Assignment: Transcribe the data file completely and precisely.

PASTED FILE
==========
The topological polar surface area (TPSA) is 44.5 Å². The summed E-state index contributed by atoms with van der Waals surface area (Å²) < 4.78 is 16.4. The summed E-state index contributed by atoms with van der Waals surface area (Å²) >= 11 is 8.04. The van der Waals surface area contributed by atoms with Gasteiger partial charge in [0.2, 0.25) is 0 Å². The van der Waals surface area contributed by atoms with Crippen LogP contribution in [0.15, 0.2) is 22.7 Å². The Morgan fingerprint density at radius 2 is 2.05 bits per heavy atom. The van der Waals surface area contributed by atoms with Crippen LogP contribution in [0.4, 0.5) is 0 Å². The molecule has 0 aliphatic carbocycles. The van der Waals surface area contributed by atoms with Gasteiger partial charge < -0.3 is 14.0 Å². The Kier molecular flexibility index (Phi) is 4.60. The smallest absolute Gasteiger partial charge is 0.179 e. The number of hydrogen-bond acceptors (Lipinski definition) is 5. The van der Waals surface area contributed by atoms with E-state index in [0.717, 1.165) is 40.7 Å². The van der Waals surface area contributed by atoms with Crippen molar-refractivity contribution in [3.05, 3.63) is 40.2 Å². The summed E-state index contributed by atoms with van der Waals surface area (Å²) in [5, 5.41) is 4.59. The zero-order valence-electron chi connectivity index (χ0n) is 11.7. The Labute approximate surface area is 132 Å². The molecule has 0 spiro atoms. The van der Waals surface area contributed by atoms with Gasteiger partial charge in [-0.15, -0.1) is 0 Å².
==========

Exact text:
The topological polar surface area (TPSA) is 44.5 Å². The summed E-state index contributed by atoms with van der Waals surface area (Å²) < 4.78 is 16.4. The summed E-state index contributed by atoms with van der Waals surface area (Å²) >= 11 is 8.04. The van der Waals surface area contributed by atoms with Gasteiger partial charge in [0.2, 0.25) is 0 Å². The van der Waals surface area contributed by atoms with Crippen LogP contribution in [0.15, 0.2) is 22.7 Å². The Morgan fingerprint density at radius 2 is 2.05 bits per heavy atom. The van der Waals surface area contributed by atoms with Crippen LogP contribution in [0.4, 0.5) is 0 Å². The molecule has 0 aliphatic carbocycles. The van der Waals surface area contributed by atoms with Gasteiger partial charge < -0.3 is 14.0 Å². The Kier molecular flexibility index (Phi) is 4.60. The smallest absolute Gasteiger partial charge is 0.179 e. The number of hydrogen-bond acceptors (Lipinski definition) is 5. The van der Waals surface area contributed by atoms with E-state index in [0.717, 1.165) is 40.7 Å². The van der Waals surface area contributed by atoms with Crippen molar-refractivity contribution in [3.05, 3.63) is 40.2 Å². The summed E-state index contributed by atoms with van der Waals surface area (Å²) in [5, 5.41) is 4.59. The zero-order valence-electron chi connectivity index (χ0n) is 11.7. The Labute approximate surface area is 132 Å². The molecule has 0 spiro atoms. The van der Waals surface area contributed by atoms with Gasteiger partial charge in [-0.15, -0.1) is 0 Å².